This is therefore a quick post to spread the word, encourage you all to give money in support, and tell you what I’m doing to earn your commitment and hard cash!

    Movember recap

    During November each year, Movember is responsible for the sprouting of moustaches on thousands of men’s faces in the UK and around the world. The aim of which is to raise vital funds and awareness for men’s health, specifically prostate cancer and testicular cancer. 
    Once registered at movember.com each Mo Bro must begin the 1st of Movember with a clean shaven face. For the entire month each Mo Bro must grow and groom a moustache. There is to be no joining of the mo to the sideburns (that’s considered a beard), there’s to be no joining of the handlebars to the chin (that’s considered a goatee) and each Mo Bro must conduct himself like a true gentleman.
    A Mo Sista is essentially a woman who loves a Mo. An individual that is dedicated to supporting the Mo Bros in her life through their moustache growing journey; whether it be a friend, colleague, family member or partner. These inspirational women are committed to raising awareness of men's health issues and much needed funds for men's health along the way. 
    Mo Bros effectively become walking, talking billboards for the 30 days of November and through their actions and words raise awareness by prompting private and public conversation around the often ignored issue of men’s health. 
    At the end of the month, Mo Bros and Mo Sistas celebrate their Movember journey throwing their own Movember parties or attending one of the Gala Partés held around the world to stand tall and celebrate the moustache.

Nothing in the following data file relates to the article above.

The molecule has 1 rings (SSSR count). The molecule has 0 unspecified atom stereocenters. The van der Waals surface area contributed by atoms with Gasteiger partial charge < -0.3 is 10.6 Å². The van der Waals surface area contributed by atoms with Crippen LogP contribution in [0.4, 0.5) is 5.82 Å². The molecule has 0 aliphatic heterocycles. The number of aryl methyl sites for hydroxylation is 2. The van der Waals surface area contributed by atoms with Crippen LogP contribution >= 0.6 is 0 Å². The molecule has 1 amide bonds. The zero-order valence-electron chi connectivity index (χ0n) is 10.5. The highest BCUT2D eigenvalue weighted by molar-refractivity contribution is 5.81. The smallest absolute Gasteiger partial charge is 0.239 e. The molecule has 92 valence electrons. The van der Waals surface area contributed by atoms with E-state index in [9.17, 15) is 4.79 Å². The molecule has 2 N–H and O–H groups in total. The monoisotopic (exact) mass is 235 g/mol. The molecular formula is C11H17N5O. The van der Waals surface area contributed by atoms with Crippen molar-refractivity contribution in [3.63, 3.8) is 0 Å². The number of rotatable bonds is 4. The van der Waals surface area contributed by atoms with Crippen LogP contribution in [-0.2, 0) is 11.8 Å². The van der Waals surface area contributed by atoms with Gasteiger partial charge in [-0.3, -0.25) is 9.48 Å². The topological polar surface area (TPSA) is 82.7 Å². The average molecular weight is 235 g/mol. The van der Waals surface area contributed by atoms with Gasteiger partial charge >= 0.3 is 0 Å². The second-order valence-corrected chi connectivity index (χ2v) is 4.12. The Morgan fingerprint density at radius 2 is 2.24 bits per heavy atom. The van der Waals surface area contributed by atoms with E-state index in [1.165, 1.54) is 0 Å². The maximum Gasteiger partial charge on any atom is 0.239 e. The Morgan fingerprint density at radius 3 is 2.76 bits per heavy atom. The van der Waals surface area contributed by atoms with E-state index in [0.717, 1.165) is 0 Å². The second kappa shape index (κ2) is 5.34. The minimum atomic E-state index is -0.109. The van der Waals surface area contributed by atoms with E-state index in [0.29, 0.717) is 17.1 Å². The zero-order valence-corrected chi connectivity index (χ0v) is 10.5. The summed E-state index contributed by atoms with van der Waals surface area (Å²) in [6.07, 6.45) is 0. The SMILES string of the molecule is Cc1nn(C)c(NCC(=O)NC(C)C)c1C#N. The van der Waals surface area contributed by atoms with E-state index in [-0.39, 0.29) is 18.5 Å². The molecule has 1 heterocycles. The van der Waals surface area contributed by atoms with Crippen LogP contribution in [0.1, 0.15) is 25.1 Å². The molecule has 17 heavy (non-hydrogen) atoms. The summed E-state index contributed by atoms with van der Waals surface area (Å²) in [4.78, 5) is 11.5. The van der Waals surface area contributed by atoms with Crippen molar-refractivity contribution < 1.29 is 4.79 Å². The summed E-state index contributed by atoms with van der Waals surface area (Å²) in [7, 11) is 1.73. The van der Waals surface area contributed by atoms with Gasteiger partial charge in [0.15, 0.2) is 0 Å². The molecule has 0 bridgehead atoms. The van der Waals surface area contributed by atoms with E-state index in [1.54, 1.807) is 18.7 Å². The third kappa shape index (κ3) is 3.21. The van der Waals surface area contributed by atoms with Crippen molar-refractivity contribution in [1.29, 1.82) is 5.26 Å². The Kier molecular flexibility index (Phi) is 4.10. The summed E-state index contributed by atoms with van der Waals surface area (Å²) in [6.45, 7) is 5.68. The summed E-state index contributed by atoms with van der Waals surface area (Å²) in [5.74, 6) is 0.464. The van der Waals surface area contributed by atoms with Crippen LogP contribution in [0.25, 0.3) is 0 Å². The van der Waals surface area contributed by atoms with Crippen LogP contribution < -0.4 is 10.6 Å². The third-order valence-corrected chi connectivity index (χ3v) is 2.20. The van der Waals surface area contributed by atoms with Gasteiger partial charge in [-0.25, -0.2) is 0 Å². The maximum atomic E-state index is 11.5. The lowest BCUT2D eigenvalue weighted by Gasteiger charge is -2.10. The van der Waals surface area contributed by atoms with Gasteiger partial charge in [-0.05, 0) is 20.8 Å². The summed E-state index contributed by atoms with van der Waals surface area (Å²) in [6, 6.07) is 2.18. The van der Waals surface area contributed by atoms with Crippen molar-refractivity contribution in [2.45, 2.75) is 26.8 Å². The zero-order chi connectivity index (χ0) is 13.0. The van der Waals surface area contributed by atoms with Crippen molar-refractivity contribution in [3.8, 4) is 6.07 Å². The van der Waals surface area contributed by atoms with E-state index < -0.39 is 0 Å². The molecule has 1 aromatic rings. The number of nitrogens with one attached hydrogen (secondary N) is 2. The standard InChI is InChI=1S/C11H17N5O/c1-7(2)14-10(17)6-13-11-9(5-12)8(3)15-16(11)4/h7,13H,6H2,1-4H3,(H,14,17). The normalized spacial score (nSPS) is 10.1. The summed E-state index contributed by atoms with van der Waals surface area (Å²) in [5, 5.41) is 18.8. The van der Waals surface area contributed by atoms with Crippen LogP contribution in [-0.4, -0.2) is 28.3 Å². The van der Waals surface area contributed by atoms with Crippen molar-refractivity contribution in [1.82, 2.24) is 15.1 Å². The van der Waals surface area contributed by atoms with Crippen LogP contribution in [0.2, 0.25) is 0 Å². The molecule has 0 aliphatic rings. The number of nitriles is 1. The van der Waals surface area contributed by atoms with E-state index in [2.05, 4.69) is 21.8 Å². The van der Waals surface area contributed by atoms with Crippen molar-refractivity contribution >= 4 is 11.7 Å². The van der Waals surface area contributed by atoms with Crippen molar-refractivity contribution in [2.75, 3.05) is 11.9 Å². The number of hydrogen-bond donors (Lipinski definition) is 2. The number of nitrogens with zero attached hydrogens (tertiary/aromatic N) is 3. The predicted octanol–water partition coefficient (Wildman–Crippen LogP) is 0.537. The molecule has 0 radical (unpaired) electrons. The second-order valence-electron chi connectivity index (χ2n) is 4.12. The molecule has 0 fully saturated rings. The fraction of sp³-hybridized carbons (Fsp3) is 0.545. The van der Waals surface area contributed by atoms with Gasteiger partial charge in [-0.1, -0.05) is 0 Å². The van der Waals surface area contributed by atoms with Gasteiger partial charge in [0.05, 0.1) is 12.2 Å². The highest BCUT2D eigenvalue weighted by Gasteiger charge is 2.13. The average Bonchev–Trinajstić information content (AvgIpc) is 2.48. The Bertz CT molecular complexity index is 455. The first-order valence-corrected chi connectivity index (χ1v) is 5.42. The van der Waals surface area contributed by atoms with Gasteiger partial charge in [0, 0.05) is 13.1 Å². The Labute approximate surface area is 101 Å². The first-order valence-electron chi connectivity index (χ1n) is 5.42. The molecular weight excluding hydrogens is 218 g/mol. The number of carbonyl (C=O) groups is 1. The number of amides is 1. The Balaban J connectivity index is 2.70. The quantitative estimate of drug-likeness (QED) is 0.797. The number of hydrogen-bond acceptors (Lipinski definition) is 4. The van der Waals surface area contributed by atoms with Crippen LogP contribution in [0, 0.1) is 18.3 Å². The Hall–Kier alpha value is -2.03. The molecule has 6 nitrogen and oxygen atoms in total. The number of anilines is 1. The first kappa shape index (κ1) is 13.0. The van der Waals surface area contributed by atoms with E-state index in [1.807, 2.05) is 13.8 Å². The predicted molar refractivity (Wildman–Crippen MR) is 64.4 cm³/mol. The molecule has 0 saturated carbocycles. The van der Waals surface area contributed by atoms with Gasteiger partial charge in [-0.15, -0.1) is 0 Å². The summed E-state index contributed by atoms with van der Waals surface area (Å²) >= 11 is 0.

Sideburns, Burnsides, and Cider

    A quick back-story to this year’s ‘tache.


    Ambrose Burnside was an American Civil War general, known for his fantastic pair of burners, which happily joined in the middle under his nose. Oops, there goes rule 1!

    According to that old faithful, Wikipedia:
    Burnside was noted for his unusual facial hair, joining strips of hair in front of his ears to his mustache but with chin clean-shaven; the word burnsides was coined to describe this style. The syllables were later reversed to give sideburns.

    Cotswold Cider Co – Sideburn

    In his spare time, my brother makes cider, and he’s actually rather good at it! In particular, he makes Sideburn Cider:
    A lightly sparkling, real good "toffee-apple infusion" - splendid...
    ABV 6%, 500ml
    Celebrating the Sideburns proudly worn by real cider lovers. "Gracing the bottle is their inventor and our hero, Ambrose Burnside."

    My own work in progress

    IMG-20121109-00292Given that I didn’t totally obey the rules last year with my “monkey’s tail”, I’ve ploughed ahead with my Ambrose Burnside tribute.

    Here is a week-old version. I’ll post a more up-to-date photo asap.
    I think it’s splitting opinions, although I'll admit that a normal ‘tache probably takes a bit more courage and persistance than my own facial fuzz!

    Please give what you can. Thanks

    Albert has got the ball rolling on http://mobro.co/justingsouter.
    I’ve put my money my where my mouth / top lip is. I hope you can do the same!

    Thank you.